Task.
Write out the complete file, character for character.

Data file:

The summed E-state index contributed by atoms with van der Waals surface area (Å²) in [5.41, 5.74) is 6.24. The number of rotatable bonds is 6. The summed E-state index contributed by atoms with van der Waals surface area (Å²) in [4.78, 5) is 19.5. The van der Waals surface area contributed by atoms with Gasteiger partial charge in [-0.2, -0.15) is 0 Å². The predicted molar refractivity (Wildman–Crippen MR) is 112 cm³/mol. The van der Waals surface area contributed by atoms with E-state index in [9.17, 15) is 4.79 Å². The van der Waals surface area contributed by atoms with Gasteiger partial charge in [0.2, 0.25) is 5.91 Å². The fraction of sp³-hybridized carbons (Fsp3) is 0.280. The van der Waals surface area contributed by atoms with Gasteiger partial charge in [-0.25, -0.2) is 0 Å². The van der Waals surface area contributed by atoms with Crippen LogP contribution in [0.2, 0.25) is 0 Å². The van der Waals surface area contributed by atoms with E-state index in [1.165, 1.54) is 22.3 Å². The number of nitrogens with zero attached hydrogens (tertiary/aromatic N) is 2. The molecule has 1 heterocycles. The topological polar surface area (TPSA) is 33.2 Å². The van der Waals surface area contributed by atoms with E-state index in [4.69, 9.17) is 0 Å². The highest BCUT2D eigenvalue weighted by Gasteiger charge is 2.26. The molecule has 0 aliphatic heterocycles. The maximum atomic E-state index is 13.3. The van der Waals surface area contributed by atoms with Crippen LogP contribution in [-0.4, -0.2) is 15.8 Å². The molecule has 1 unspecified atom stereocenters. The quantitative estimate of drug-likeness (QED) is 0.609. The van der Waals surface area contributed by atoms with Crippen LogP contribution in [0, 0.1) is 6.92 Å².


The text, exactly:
The summed E-state index contributed by atoms with van der Waals surface area (Å²) in [5.41, 5.74) is 6.24. The number of rotatable bonds is 6. The summed E-state index contributed by atoms with van der Waals surface area (Å²) in [4.78, 5) is 19.5. The van der Waals surface area contributed by atoms with Gasteiger partial charge in [-0.2, -0.15) is 0 Å². The predicted molar refractivity (Wildman–Crippen MR) is 112 cm³/mol. The van der Waals surface area contributed by atoms with E-state index in [9.17, 15) is 4.79 Å². The van der Waals surface area contributed by atoms with Gasteiger partial charge in [0.2, 0.25) is 5.91 Å². The fraction of sp³-hybridized carbons (Fsp3) is 0.280. The van der Waals surface area contributed by atoms with Gasteiger partial charge in [-0.25, -0.2) is 0 Å². The van der Waals surface area contributed by atoms with Crippen LogP contribution in [0.2, 0.25) is 0 Å². The van der Waals surface area contributed by atoms with E-state index in [1.165, 1.54) is 22.3 Å². The number of nitrogens with zero attached hydrogens (tertiary/aromatic N) is 2. The molecule has 1 heterocycles. The topological polar surface area (TPSA) is 33.2 Å². The van der Waals surface area contributed by atoms with E-state index in [4.69, 9.17) is 0 Å². The highest BCUT2D eigenvalue weighted by Gasteiger charge is 2.26. The molecule has 0 aliphatic heterocycles. The maximum atomic E-state index is 13.3. The van der Waals surface area contributed by atoms with Crippen LogP contribution in [-0.4, -0.2) is 15.8 Å². The molecule has 1 unspecified atom stereocenters. The quantitative estimate of drug-likeness (QED) is 0.609. The van der Waals surface area contributed by atoms with Crippen LogP contribution in [0, 0.1) is 6.92 Å².